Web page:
You may have probably just planted your onions and now wondering in anticipation how you can harvest your onions during the harvest season. Well, this shouldn’t be a bother to you as we have detailed all you need to know on how to harvest onions and store them in the best of conditions.
You can’t go into harvesting your onions without knowing when they are due for the harvest, so we would take a look at that first before going into the main details of this article.
How Do You Know When Your Onions are Ready to be Harvested?
Harvesting the bulbs from your onion farming is quite easy because the onion bulbs give out the details themselves. If you planted the onions in summer then by midsummer they should be about ready to be harvested.
In this season, the bulb of the onions becomes fatter than usual then by late summer or even towards the fall, you would observe that the onion leaves have brown tips and starts dropping off to show that there is no more growth in the plant.
Now, is the best time to harvest and store your onions. Even if you don’t do that, don’t expect any other possible growth because after that the onion bulbs may start dying off or rotting under the soil.
Since we’ve understood when to correctly harvest onions, let us highlight how the process of harvesting onions is done.
How to Harvest Onions
Having identified that your onions are ready for the harvest, you now have to start the harvesting and curing processes.
You can simply pull out the bulb from the soil with your hand or instead, you can make use of common farm tools like a garden fork to dig it up from the soil, then lay them out on the garden floor or garage to dry out for at least a week. This would be best if the weather is dry but if not (since it’s already early fall) you can spread them out on a wire rack in a greenhouse.
If you have noticed, the outer covering of the onion just before they are stored is very dry and this is because they were cured. Curing your onions means drying the outer onion layer till they have withered on the bulbs and have wiry roots.
To do this, you spread the onions out in a greenhouse or cold frame in layers carefully to prevent them from bruising or bumping out. A temperature of 32 – 40 degrees Fahrenheit and relative humidity between 65 – 70% is ideal for curing onions.
Be sure that the onions are properly spaced, aerated, and away from moisture during this process. A period of two weeks is enough to dry out and make the onion skins papery. The necks also tighten up around the neck and shrivel up completely. Trimming the roots, loose skins, and leaves when there is zero moisture content is advisable.
How to Store Onions
Onions are best stored in a spacious room, greenhouse bench, or garage. The papery skin of the onions is the most favorable storage wrapper for onions. This is because the onions naturally shield themselves better if they are stored properly. A lot of varieties of globe onions would last throughout the year if they are kept well.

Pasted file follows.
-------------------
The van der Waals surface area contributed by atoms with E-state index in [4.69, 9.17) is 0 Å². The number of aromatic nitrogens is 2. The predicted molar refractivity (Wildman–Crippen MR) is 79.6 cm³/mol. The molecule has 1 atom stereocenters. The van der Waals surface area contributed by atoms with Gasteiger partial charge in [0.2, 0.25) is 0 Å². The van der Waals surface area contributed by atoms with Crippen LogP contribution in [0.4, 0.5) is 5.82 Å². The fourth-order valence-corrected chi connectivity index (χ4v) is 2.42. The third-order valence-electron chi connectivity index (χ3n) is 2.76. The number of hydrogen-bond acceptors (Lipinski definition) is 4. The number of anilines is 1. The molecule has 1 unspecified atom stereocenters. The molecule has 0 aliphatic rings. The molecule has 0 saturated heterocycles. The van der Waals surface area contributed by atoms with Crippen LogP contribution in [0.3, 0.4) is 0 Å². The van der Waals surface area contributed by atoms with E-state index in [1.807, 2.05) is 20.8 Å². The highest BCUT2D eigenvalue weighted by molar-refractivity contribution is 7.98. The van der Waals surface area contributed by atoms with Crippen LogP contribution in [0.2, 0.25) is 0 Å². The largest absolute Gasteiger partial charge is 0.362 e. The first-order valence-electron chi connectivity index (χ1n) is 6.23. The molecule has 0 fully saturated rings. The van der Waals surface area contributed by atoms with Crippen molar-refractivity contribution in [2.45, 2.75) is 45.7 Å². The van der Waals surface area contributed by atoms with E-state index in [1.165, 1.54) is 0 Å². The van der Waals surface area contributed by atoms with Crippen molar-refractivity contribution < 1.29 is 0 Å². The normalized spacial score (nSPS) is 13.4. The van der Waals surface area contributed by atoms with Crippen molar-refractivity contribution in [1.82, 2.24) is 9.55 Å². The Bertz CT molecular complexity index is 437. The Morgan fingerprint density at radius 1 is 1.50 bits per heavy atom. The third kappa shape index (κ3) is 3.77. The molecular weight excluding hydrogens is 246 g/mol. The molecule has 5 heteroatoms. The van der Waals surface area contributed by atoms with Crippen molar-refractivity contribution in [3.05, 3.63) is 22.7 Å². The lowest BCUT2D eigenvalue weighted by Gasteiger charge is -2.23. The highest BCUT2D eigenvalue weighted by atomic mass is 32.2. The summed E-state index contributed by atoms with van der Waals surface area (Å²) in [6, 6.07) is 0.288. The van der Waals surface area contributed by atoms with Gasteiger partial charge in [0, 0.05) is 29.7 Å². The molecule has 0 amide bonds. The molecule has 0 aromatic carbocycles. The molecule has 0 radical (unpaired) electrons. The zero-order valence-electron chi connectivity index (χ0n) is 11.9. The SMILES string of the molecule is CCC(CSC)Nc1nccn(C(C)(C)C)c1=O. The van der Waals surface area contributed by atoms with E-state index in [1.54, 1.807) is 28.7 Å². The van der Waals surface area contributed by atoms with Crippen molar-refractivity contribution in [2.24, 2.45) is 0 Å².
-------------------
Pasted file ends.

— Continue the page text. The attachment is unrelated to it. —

Indoors, the onions can be kept in mesh or net bags, bushel baskets, orchard racks, or wire racks.
For small-scale onion storage, you can use similar nets or sacks used for holding oranges in a store. These onions should be checked regularly for molds, soft bulbs, or thick-necked onions. If you intend to store onions as strings just as in onion strings, you can cut up the bulbs to 2 – 3 inches from the neck to the stem.
Orchard racks with wooden drawers can be used for storing onions. This take can be kept away in a cool dry shed and not in a heated room. Though heat can be ideal for onion storage, too much of it may be harmful.
Where the orchard racks are not available, the practical way of storing onions is by using braided onion strings. This is easier to use since you would simply be hanging the onion bulbs on twisted and looped strings while snuggling another onion over the previous one. You can hang the string in a well-ventilated area to dry out.
The methods listed above for storing onions work well for other culinary in the allium family such as garlic and shallots.
Now we have exhausted some of the common methods used in storing onions, we should also get to know how long you can keep the bulbs in store.
How Long Should I Store my Onions?
The duration for keeping onions varies between the different kinds of onion bulbs. Bulbous pungent onions can last up to a year if stored in good conditions. Though mild onions with large and juicy rings can be perceived as the best for storage, they are quite the opposite. You should use them up as soon as possible.
Having gone through the different methods used for harvesting, curing, and storing onions, it is safe to assume that you would be kicking asses during fall with your onion business and household production.
Before signing off, let me know which of these methods you’d be using next to harvest and store your onions.
For harvesting, would you be picking them up with your hands or would a garden fork do better?
In the case of storage, do you have a spacious greenhouse or garage where you can lay out your onion bulbs? Would you make use of the orchard racks, braided strings, or bushel baskets for storage?
Let me know in the comments section below